Do you want to try your hand at some new art but feel resistant? Here are four tips for getting started!
First, try to detach from your current visual library
A very common problem, and almost always an unconscious one, is the need an artist feels to make his work look like something he holds as “good art” or “real art””—very often Old Master art. Because he possesses an internal library of the successful artworks of well-known artists, without quite realizing that he is doing it he aims his art in the direction of those successes. It is vital that an artist detach from that visual library—extinguish it, as it were—so that his own imagery has a chance to appear.
Second, try not to rest on skills and talent
Maybe you excel at producing dynamic-looking cats or turning a patch of yellow into a convincing sun. That you have these talents doesn’t mean that you ought to be producing lifelike cats or brilliant suns. Your strongest subject matter and style choices are dependent on what you want to say rather than on what you are good at producing. By all means parlay your skills and talents—but don’t rely on them so completely that you effectively silence yourself.
Third, allow risk-taking to feel risky
Very often the personal work you want to do feels risky to undertake. Intellectually, you may find the way to convince yourself that the risk is worth taking—but when you try to take the risk you balk because you suddenly feel anxiety welling up. Remember that a risk is likely to feel risky. Get ready for that reality by practicing and owning one or two robust anxiety management strategies (more than a score of them are described in my book Mastering Creative Anxiety).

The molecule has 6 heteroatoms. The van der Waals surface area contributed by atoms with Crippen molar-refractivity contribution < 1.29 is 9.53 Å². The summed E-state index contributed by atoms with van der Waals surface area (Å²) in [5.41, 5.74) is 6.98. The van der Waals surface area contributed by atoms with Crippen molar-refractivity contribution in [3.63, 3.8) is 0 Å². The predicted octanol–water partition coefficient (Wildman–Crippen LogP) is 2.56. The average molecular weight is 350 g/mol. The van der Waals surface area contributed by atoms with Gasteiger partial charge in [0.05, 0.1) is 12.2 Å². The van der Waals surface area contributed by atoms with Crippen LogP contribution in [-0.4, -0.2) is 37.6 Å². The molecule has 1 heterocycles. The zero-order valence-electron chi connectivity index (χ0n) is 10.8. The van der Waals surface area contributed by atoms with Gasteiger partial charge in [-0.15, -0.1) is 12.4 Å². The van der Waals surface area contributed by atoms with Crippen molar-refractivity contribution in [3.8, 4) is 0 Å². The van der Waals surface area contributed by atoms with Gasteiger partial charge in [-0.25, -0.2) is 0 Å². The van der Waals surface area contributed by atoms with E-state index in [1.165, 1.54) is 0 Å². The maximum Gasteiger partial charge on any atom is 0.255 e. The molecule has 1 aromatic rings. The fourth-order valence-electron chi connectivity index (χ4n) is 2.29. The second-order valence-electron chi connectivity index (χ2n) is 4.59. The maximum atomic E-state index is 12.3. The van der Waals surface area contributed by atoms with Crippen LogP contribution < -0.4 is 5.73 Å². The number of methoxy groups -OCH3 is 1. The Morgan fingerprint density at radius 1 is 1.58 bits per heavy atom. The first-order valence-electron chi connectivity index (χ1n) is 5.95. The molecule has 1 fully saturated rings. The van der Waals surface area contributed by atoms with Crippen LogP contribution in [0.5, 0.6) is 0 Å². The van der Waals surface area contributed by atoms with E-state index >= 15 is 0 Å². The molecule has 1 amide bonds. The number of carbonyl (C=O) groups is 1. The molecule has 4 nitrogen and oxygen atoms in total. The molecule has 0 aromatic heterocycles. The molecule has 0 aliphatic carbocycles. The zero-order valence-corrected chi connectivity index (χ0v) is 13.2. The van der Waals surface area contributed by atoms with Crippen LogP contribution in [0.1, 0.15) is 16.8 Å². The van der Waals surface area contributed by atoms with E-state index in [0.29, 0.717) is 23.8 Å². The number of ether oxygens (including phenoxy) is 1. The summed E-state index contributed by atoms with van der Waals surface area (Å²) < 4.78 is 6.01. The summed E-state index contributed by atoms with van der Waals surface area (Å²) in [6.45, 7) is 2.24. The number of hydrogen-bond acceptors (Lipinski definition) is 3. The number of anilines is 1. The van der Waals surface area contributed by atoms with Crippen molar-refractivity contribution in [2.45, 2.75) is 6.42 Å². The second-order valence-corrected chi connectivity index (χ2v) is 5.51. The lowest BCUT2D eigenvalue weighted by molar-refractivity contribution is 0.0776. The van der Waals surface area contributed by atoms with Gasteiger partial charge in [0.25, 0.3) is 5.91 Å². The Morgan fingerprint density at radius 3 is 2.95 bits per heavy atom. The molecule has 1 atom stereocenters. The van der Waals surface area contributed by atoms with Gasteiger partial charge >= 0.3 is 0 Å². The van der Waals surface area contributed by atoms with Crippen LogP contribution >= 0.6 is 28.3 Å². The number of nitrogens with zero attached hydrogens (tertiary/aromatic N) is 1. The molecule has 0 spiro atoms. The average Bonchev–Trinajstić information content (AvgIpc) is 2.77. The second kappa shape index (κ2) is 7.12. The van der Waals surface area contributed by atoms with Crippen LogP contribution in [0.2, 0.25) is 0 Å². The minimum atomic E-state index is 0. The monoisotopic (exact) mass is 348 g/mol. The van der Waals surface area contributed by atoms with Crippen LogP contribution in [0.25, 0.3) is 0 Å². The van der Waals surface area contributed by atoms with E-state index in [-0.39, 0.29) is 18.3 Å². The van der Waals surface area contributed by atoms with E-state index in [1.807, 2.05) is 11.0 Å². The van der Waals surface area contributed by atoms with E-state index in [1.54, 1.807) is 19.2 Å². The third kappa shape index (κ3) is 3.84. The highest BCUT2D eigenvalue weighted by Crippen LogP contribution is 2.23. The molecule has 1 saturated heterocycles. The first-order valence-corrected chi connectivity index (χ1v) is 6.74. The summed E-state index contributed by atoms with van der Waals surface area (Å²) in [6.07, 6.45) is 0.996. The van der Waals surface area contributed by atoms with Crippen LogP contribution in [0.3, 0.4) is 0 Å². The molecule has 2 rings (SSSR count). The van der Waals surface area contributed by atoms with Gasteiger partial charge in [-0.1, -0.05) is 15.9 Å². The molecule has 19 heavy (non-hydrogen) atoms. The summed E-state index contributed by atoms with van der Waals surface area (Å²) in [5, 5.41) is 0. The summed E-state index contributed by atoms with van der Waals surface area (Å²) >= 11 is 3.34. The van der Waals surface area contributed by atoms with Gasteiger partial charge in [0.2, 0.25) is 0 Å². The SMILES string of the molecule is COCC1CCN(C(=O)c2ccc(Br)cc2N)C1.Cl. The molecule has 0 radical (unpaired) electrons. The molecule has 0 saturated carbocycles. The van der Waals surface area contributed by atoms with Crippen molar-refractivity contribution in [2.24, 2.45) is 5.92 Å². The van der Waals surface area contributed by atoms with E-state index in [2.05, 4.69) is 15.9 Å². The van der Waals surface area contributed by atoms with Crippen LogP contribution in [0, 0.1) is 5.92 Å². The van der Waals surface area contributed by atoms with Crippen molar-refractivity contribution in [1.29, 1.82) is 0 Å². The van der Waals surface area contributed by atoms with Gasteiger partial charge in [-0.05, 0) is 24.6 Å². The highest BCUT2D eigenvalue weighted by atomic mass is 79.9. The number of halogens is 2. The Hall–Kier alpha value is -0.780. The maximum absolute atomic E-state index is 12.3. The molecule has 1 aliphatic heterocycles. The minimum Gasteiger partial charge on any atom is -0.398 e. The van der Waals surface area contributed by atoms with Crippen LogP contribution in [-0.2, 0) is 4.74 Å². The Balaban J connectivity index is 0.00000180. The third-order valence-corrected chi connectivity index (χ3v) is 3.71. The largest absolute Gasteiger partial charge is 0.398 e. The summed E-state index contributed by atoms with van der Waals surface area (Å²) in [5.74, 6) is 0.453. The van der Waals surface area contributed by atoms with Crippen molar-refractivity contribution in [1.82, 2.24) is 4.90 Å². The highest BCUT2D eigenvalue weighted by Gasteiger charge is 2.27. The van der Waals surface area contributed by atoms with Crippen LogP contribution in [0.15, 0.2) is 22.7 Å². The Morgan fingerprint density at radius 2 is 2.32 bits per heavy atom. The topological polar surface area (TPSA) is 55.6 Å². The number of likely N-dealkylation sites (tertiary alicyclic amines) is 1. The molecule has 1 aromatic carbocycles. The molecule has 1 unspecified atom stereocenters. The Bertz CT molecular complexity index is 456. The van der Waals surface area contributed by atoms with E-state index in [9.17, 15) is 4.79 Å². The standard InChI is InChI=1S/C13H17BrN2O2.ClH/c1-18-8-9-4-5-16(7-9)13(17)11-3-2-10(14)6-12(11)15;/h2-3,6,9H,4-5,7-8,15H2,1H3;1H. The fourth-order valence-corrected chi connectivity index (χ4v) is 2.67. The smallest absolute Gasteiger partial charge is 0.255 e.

Fourth, revisit your earliest passions
Life has a way of causing us to forget where our genuine passions reside. You may have spent decades in a big city and completely forgotten how much the desert means to you. You may have been so busy painting and parenting that your burning passion for creating a series of cityscapes fell off the map somewhere along the line. Finding your voice may involve something as simple and straightforward as making a list of your loves and starring those that still energize you. This is one of the simplest and smartest ways to discover what you are passionate about and what you want to say.
Give these tips a try and get some new work going!
And take a look at the online creativity coaching trainings that begin in June: